Having shared his account of the building of the wall in chapters 1-7, Nehemiah now depicts for us the dedication day, with its twin processions and loud rejoicing for their restoration (v.27-43).
After an extensive rebuilding program that touched the lives of the entire community and brought security and pride to the people of Jersulem again. It was a time to celebrate the goodness of God and give thanks. There is no doubt that this would have been a spectacular event to behold, bringing together Levites, singers and musicians from the surrounding regions. But it was also a sacred event requiring the purification (v.30) of the Levites, the people and gates and wall itself.
Two impressive choirs led the processions which departed in different directions to circumnavigate the city, coming together at the house of the Lord (v.40) where great sacrifices and loud rejoicing was offereds because “God had given them great joy.”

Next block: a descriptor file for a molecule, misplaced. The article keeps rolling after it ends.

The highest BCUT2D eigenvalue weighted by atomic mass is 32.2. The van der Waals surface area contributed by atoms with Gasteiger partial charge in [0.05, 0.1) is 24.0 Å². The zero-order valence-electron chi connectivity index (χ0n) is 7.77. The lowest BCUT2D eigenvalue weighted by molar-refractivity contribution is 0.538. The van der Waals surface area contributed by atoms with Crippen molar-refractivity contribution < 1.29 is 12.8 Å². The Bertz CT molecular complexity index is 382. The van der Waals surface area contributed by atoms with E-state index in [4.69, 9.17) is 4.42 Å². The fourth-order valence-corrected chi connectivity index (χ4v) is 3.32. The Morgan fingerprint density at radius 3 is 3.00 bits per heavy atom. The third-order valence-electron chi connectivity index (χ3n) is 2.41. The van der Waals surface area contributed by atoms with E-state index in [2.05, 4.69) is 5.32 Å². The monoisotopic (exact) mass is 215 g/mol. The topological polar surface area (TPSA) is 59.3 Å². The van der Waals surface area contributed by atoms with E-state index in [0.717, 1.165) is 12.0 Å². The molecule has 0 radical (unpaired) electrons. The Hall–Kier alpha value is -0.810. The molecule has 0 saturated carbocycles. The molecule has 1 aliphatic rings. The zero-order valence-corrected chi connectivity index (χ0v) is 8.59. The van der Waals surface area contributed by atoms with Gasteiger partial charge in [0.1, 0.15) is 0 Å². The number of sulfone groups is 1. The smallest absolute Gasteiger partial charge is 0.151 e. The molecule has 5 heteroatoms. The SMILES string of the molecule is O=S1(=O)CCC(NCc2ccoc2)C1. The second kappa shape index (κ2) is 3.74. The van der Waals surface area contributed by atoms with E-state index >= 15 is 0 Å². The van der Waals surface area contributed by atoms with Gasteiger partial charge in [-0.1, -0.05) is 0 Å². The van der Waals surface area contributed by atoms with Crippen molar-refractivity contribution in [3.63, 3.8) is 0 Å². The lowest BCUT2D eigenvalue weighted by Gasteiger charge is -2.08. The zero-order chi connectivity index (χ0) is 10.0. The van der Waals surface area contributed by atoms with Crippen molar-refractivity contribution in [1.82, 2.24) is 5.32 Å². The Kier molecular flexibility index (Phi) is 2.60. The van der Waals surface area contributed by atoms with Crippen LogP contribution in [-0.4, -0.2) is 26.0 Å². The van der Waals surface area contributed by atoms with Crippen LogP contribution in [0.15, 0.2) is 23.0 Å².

In verses 44- 47, this show of joy and zeal is tapped into, to ensure that worship remains part of the fabric of society with key appointments made to collect and look after the tithes and offerings and lead worship.
While the story of Nehemiah teaches us that rubble can be transformed to restore pride and give security again, the Parable of the Tenants in Matthew 21:33-45 further educates us that more than physical walls can be built with that which has been rejected.
“‘The stone that the builders rejected
has become the cornerstone;
this was the Lord’s doing,
and it is marvellous in our eyes’?
Jesus prophecises of a time when those very walls that Nehemiah built up, were about to come tumbling down again, because the religious zeal for God had been lost (v.43-45).